Industrial style home furnishings have really taken off in the last year or so. This trendy look started with salvaged pieces repurposed for use in converted warehouse lofts and apartments, but has rapidly become more mainstream. Now, industrial inspired tables, chairs, and lighting fixture can be found all the way out in the suburbs, as a way to dress up a traditional cottage or farmhouse decor, or even as a funky accent in a modern space. This surge in popularity means industrial style furniture is easier than ever to get, but prices can vary pretty widely depending on what exactly you’re getting.
Right now, furniture designers are scrambling to keep on top of this trend, and many are rapidly releasing new pieces with a distinctly turn-of-the-century industrial warehouse style. These closely copy antique designs, but are mostly made of new materials with an aged or distressed finish rather than actual reclaimed pieces. Replica industrial furniture is generally quite a bit less expensive than the real thing, and offers a bit more consistency from one piece to another, but won’t have the one-of-a-kind unique charm or added value of an actual antique.
On the other hand, many artisan craftsmen and furniture makers are rising to the occasion as well, hunting down old machine parts, wood planks, and factory furniture and painstakingly refurbishing and revitalizing them. That can mean anything from touching up an existing factory stool to removing the legs of old metalworking machines and using them as table legs. This approach is much more hands on and labor intensive, so the furniture will be proportionally more expensive, but each piece really is a unique piece of history, often with subtle flaws that give them a distinctive antique character.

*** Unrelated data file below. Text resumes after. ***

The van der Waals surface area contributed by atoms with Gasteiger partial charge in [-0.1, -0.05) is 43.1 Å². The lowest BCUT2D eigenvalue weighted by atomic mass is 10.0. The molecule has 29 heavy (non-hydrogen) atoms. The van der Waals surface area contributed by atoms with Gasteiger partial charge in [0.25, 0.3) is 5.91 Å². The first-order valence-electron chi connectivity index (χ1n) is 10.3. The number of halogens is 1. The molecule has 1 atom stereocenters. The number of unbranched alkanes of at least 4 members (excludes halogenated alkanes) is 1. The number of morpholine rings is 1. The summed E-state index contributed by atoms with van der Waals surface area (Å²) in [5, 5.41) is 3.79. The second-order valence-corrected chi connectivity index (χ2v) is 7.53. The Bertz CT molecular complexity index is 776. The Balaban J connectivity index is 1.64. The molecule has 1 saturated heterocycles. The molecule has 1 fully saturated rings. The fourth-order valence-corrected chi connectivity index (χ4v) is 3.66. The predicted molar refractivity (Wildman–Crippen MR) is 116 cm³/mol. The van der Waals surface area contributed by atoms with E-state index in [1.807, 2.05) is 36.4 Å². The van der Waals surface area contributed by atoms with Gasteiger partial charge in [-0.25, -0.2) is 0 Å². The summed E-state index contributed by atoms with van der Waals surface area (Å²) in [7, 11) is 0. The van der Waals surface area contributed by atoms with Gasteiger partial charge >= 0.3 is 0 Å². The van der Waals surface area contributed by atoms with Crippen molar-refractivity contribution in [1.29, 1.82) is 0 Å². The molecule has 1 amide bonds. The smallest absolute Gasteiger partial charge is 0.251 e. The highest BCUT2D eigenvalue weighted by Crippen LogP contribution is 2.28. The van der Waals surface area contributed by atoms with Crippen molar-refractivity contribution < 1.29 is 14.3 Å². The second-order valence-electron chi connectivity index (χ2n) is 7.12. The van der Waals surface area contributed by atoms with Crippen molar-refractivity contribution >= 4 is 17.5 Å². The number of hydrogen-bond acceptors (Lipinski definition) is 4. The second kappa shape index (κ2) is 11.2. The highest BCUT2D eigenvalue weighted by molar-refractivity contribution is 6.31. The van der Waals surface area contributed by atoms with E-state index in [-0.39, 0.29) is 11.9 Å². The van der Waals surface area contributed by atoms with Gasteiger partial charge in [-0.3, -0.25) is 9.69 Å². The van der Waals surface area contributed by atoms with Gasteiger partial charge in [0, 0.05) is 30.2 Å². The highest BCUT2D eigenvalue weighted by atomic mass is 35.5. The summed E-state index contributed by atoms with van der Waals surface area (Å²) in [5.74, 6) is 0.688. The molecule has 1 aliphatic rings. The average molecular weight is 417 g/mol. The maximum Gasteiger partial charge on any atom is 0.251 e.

There are also some designers who fall somewhere in the middle. Specifically, they use a combination of replica and antique parts and pieces to create furniture that has a bit more authenticity and style, but that isn’t quite as expensive as fully refurbished antiques. Usually that means using reclaimed wood for tabletops, stool seats, or chairs, but it can also mean salvaged, recycled, or repurposed metal parts as well. That said, it’s worth noting that the parts used can be salvaged from almost anywhere, not necessarily an old machine shop, so if it’s important to you to know the history of your furniture, it might be worth going for a more authentic piece.
Of course, as with any antiques it’s possible to find and restore authentic pieces on your own, provided you have a good eye, a little patience, and a bit of mechanical know-how. Turn of the century factory furniture was built to last, so even pieces that are pushing a hundred years old will often still be in reasonably good condition, though you’ll probably need to at the very least lightly resurface them. Flea markets and antique shops are a good place to start looking, but if you’re feeling adventurous (and live in or around an old industrial area), it can be worth seeking out buildings that are being renovated and seeing what, if any, old furniture or wood or metal pieces you might be allowed to have or purchase.
The rising popularity of factory style furniture is all about finding a more practical, functional kind of antique – something that fits better with a modern day-to-day life than delicate pieces with ornate wood carvings and expensive, fragile upholstery, but that still has just a touch of old world whimsy. How authentic you want the piece to be is up to you (and how much you want to spend), but if you love the look, there are now more options than ever to get it – regardless of the location or style of your home.